We know this much: interpreting and applying data is a big part of improving the way schools function and monitoring how students are performing. It’s just that a lot of educators and Australian workers in general don’t know all that much about how it is done.
The APAC Data Literacy Survey backs that up, one in five (20%) workers really know what they’re doing with data and 72% of senior executives still making decisions based on “gut feel”.
Almost two-thirds (65%) of Australian employees believe they have to deal with a higher volume of data at work than three years ago. In fact, the majority (72%) of workers are using data once a week (or more) in their current roles.
Workers who are data literate report that their expertise in the area helps in their jobs, 82% of data literates say they are performing very well at work, compared with under half (49%) of those that are not data literate and 91% agreed that data helps them do their job better.
Over a third (35%) of Australians admit to getting overwhelmed in their current job roles when reading, working, analysing and challenging data (vs. 49% regional average).
While a large percentage (66%) of Australians confirmed they would be willing to invest more time and energy into improving their data skills, this is lower than the regional average (72%).
“In today’s data driven economy, data literacy is as important as the ability to read and write. In fact, being able to read, work, analyse and argue with data is critical to helping us make better decisions. As a result, we are increasingly seeing these skills in high demand by employers across Australia and beyond,” said Jordan Morrow, Head of Data Literacy at Qlik a leading data analytics platform.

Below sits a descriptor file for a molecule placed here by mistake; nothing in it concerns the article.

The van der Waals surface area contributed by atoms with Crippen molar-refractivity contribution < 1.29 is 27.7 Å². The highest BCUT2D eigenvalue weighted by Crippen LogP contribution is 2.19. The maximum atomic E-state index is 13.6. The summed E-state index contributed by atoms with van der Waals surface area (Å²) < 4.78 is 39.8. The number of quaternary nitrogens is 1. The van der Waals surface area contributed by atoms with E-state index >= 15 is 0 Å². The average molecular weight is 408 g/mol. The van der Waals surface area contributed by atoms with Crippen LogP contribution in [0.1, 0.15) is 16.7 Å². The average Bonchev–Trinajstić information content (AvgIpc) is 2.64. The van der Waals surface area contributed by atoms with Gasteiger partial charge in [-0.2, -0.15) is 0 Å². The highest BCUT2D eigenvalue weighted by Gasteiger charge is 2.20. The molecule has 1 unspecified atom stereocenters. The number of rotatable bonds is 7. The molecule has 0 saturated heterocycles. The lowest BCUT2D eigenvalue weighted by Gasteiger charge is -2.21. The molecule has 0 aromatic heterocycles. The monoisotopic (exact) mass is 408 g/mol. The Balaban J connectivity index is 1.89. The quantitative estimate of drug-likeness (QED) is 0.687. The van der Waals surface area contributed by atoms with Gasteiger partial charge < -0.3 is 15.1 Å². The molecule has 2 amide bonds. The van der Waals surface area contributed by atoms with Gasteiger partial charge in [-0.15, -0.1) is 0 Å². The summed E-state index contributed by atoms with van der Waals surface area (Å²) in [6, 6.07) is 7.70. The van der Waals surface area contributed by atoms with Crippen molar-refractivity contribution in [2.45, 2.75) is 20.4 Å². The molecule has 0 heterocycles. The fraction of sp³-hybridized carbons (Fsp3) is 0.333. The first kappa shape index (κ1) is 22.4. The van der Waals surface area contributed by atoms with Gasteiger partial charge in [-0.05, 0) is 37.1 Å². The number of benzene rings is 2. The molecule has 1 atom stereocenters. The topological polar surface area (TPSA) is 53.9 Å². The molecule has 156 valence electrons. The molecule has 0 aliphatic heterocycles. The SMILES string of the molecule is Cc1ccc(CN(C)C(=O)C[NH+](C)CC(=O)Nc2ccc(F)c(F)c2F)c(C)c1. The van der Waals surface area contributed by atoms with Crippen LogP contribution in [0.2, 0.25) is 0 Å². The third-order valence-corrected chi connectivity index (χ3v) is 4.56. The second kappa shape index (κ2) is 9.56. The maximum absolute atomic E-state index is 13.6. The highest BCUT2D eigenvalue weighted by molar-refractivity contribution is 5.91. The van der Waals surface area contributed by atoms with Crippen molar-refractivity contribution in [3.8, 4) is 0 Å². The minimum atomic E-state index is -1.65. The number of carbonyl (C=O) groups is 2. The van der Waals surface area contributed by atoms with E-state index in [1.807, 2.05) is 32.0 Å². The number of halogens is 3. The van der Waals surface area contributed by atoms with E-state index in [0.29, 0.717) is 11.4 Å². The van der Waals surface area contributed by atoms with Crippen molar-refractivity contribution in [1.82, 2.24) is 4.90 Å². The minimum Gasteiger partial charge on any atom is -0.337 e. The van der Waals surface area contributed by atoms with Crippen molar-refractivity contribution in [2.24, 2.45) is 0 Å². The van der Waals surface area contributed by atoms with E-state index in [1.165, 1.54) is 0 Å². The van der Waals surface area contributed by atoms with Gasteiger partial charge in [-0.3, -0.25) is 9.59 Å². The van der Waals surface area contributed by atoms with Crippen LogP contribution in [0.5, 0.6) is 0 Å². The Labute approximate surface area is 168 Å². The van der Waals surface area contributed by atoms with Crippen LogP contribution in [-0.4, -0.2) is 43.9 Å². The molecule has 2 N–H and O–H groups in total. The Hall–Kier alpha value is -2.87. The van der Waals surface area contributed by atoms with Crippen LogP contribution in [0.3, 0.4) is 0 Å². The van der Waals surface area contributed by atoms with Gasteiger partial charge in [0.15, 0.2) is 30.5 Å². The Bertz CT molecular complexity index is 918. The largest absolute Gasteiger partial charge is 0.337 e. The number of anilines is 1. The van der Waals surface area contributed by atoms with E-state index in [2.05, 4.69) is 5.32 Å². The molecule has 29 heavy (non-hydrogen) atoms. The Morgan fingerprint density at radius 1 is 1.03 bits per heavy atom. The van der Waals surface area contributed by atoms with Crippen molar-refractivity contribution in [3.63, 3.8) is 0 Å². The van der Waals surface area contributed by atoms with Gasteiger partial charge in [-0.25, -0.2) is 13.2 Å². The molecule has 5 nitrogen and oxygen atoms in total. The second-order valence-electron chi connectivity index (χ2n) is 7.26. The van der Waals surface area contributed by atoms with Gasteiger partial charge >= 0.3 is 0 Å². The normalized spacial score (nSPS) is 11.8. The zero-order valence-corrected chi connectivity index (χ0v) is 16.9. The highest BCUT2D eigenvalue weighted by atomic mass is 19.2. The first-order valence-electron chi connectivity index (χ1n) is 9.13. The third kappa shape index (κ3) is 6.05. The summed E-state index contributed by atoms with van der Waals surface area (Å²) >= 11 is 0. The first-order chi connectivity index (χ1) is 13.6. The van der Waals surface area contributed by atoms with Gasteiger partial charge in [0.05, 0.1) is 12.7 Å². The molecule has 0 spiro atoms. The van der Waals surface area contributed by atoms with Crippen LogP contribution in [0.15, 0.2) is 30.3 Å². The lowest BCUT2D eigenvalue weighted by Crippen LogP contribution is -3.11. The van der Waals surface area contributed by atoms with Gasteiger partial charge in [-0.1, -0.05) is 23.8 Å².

So we’re not great with data by and large, but there is a distinct paucity of education around data use and interpretation; 81% of graduate entry level employees do not classify themselves as data literate.
There is an online data literacy assessment tool provided by Qlik and the company makes free data literacy courses available from its site, here, making it a good place to start when updating data skills.
The research was conducted by Censuswide on behalf of Qlik. The research surveyed 5,288 full time workers across Australia, Singapore, India, China and Japan, and was carried out between 30 January and 14 February 2018. The research is part of a larger study conducted with over 11,000 full time workers around the world.
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